(Pablo Martinez Monsivais/AP)

“I think it's important to place a red line before Iran. And I think that actually reduces the chance of military conflict because if they know there's a point, a stage in the enrichment or other nuclear activities that they cannot cross because they'll face consequences, I think they'll actually not cross it. And that's been proved time and again. President Kennedy put a red line before the Soviets in the Cuban missile crisis. He was criticized for it, but it actually pushed back the world from conflict and maybe purchased decades of peace.”

 — Israeli Prime Minister Benjamin Netanyahu, on CNN’S “State of the Union,” Sept. 16, 2012

Earlier in the week we looked at the Israeli Prime Minister’s comments on how close Iran was to acquiring the material for a nuclear weapon. Now, let’s examine the historical facts concerning his example of a “red line” — President John F. Kennedy’s actions during the Cuban missile crisis, which occurred almost exactly 50 years ago.

 To help us sort out this question, we are pleased to turn to a real expert on the Cuban missile crisis — and the originator of The Fact Checker column during the 2008 election. Our former colleague Michael Dobbs, in fact, is currently writing a blog at Foreign Policy regarding the anniversary of the crisis and live-tweeting the events as they unfolded 50 years ago. He is the author of a best-selling book about the showdown over Cuba, “One Minute to Midnight,” and of the forthcoming “Six Months in 1945: From World War to Cold War.

The Facts

 The crisis over Soviet missiles that were discovered in Cuba is, of course, one of the major confrontations of the Cold War, likely the closest the two sides came to nuclear conflict. But as Dobbs demonstrated in his book, many of the known facts concerning the crisis turned out to be wrong — or are simply misunderstood.

Dobbs notes that “everybody quotes JFK when it is in their interest. President George W. Bush did it before the Iraq war, citing JFK's handling of the missile crisis as justification for the new doctrine of pre-emption.” Dobbs cites Bush’s 2002 speech in Cincinnati as an example:


“Knowing these realities, America must not ignore the threat gathering against us. Facing clear evidence of peril, we cannot wait for the final proof — the smoking gun — that could come in the form of a mushroom cloud. As President Kennedy said in October of 1962, 'Neither the United States of America, nor the world community of nations can tolerate deliberate deception and offensive threats on the part of any nation, large or small. We no longer live in a world,' he said, 'where only the actual firing of weapons represents a sufficient challenge to a nations security to constitute maximum peril.’”

 We will let Dobbs continue with his analysis:

 “Historical parallels are never exact and this one isn't either, in either the Iraq or the Iran case.

 “While it is true that JFK demanded the removal of the missiles — which you could interpret as a red line — he was deliberately flexible about the way he handled it. The blockade, or quarantine, was essentially a diplomatic maneuver to gain time for negotiations. Most of the missiles had already arrived.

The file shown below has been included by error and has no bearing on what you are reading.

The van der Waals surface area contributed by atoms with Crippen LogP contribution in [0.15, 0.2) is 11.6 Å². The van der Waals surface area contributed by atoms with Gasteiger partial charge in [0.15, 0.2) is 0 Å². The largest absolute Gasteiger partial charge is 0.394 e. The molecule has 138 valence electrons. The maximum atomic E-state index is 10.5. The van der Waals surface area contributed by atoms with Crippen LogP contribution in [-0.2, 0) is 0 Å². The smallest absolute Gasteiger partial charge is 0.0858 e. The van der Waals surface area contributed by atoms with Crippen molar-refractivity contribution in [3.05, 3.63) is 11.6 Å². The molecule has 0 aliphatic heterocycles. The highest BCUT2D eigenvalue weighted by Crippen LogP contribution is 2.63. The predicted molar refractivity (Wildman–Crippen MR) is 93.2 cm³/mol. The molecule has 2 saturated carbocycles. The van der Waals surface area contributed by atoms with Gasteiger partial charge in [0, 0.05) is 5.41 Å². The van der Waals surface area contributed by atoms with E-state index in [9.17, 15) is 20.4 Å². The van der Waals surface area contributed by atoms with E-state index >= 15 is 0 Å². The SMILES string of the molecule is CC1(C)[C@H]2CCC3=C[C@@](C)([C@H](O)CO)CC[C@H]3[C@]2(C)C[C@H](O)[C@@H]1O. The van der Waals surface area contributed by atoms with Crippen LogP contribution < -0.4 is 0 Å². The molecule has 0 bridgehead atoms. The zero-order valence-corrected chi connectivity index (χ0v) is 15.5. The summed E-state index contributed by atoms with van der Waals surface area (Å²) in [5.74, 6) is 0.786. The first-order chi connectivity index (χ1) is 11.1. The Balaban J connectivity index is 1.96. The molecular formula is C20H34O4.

“JFK's first instinct was to bomb the missile sites on Cuba, but he thought better of it, and chose a more subtle approach. It is a good thing he did, as the Soviets had tactical nuclear weapons on Cuba. A U.S. air strike would have been followed almost inevitably by a U.S. invasion of the island, which could easily have provoked use of Soviet tactical nukes against the invading force, escalating rapidly to nuclear war.

 “The parallels with the current situation are pretty interesting.  Like Obama, JFK was facing an election in November 1962 (a mid-term) and was under attack from the Republicans for not doing enough on Cuba. There were rumors of missiles and other military equipment crossing the Atlantic, but officials lacked the definitive proof;  JFK locked himself into doing something about deployment of Soviet missiles in Cuba with a statement on September 4, in which he said that ‘the gravest issues would arise’ if the Soviets were deploying nukes to Cuba.

“Kennedy later regretted making this statement, as it made it impossible for him to shrug the deployment off. You could argue that Obama has done the same thing by saying, earlier this year, that the U.S. will not tolerate Iran gaining nuclear weapons. In other words, they both committed themselves to preventing nuclearization of a hostile country.  

“After drawing this line, however, JFK went out of his way to avoid a nuclear confrontation with the Soviet Union, and was willing to go to considerable lengths to make concessions (including withdrawal of U.S. missiles from Turkey). Obama is following a similar playbook, perhaps a little less flexibly than JFK.”


The Pinocchio Test

Readers should be wary when a politician cites a historical example, or plucks a line out of a speech by a predecessor, in order to make a case for a particular policy. As in this case, it often turns out to be a misleading parallel.

Dobbs, having developed the Pinocchio scale, suggested either 2 or 3 Pinocchios for Netanyahu. We’re going with three, since in our estimation JFK did almost exactly the opposite of what Netanyahu claims.

 Three Pinocchios

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